India Expected to Sign Military Logistics Agreement With US in April

\"Of course no help will be extended in event of a war with our friendly countries,\" the sources had said.

Published: 01st March 2016 08:20 PM  |   Last Updated: 01st March 2016 08:20 PM   |  A+A-


NEW DELHI: India and US could sign a key military logistics agreement as top officials from the two sides meet here in April to look at ways to deepen the bilateral ties in the critical sector.

Defence sources said one of the key area of focus during the visit of US Defence Secretary Ashton Carter to India in April will be three contentious agreements that Washington has been pushing for long. Known as the "foundational agreements", these pacts are - Communications and Information Security Memorandum of Agreement (CISMOA), Logistics Support Agreement (LSA) and Basic Exchange and Cooperation Agreement (BECA).         

"Discussions are on. Logistics agreement, tweaked as per India's interests, is doable and may be signed. However, some more discussions is to be held on BECA," sources said adding that CISMOA needs detailed discussions and clarifications. The sources had earlier said that LSA, which enables cashless supplies to each other's armed forces on credit, is doable as it can be done on "case by case" basis.

"Of course no help will be extended in event of a war with our friendly countries," the sources had said. CISMOA allows interoperability of Indian and US equipment, which can be critical in a multi-nation operation for rescue, disaster relief or any other such matters.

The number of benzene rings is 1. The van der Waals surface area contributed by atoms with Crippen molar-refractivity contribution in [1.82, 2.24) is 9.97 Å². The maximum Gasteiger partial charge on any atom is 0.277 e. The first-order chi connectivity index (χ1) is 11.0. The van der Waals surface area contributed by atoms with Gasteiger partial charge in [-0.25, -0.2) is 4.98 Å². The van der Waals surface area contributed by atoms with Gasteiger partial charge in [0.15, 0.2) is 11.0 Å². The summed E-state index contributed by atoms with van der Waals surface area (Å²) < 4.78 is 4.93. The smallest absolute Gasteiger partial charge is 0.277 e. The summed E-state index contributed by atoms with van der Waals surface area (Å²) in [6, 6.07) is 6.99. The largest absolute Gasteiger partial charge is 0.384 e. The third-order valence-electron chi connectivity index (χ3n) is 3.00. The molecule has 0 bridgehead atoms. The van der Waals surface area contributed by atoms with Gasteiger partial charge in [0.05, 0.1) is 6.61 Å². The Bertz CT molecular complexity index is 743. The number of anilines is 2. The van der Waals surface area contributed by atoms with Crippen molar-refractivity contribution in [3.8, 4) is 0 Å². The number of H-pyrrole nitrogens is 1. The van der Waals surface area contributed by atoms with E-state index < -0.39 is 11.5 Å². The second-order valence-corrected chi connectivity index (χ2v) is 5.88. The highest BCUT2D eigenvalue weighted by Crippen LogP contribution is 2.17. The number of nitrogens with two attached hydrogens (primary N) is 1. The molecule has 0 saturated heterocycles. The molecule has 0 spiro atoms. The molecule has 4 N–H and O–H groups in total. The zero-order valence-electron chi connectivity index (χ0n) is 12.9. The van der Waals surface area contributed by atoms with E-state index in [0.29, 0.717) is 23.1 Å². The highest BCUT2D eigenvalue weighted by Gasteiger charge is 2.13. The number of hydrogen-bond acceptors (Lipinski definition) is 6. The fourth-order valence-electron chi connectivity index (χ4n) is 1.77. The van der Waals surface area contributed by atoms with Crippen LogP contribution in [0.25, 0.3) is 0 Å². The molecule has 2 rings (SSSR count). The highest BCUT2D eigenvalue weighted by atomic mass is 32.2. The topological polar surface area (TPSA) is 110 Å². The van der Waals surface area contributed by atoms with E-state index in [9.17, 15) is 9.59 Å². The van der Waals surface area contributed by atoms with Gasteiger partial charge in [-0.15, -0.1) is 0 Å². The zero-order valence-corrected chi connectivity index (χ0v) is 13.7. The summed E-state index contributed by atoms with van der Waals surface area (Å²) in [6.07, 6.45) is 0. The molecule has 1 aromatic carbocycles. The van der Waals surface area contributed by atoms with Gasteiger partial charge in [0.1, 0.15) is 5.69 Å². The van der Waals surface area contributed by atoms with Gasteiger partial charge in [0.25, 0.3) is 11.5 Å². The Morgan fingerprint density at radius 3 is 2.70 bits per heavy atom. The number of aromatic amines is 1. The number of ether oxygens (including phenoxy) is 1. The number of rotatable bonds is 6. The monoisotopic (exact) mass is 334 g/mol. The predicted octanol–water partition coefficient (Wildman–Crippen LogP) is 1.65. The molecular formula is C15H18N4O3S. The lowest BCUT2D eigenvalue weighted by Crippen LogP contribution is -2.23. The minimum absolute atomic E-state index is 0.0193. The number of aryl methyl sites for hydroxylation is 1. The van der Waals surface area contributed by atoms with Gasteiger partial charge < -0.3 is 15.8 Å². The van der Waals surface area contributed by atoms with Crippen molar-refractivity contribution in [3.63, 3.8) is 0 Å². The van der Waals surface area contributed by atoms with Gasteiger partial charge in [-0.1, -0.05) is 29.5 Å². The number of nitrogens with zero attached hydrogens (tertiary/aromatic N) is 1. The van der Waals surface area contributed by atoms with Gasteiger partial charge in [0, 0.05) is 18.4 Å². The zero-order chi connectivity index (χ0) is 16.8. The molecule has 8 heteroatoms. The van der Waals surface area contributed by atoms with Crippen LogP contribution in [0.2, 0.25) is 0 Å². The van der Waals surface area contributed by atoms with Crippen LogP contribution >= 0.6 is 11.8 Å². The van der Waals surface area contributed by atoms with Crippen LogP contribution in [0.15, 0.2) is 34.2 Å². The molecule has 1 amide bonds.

Indian defence establishment has concerns about this agreement as well as the BECA, which facilitates the exchange of geospatial information between governments for military as well as civilian use. The US has been pushing India over these agreements arguing that by not signing them, India is itself blocking potential for defence and high-technology cooperation.        

Kenneth Handelman, Deputy Assistant Secretary (Defence Trade Controls) in the State Department, had in February last year said that not signing of these pacts by India "are going to be an issue" at some point as both the countries work on high-end technology.     

Even though the previous UPA government had refused to sign these, sources said Defence Minister Manohar Parrikar has asked the US to address India's concerns over these agreements for holding further talks, particularly on CISMOA and BECA. During his trip to US in December, Parrikar had indicated to the US that it may reconsider its stand on three contentious defence foundational agreements if its apprehensions about some of the issues in the pacts are addressed by Pentagon.  

"The Indian side has expressed certain reservation/ apprehension about some of the issues (with regard to Foundational Agreements)," Parrikar had told reporters at the end of his US trip.


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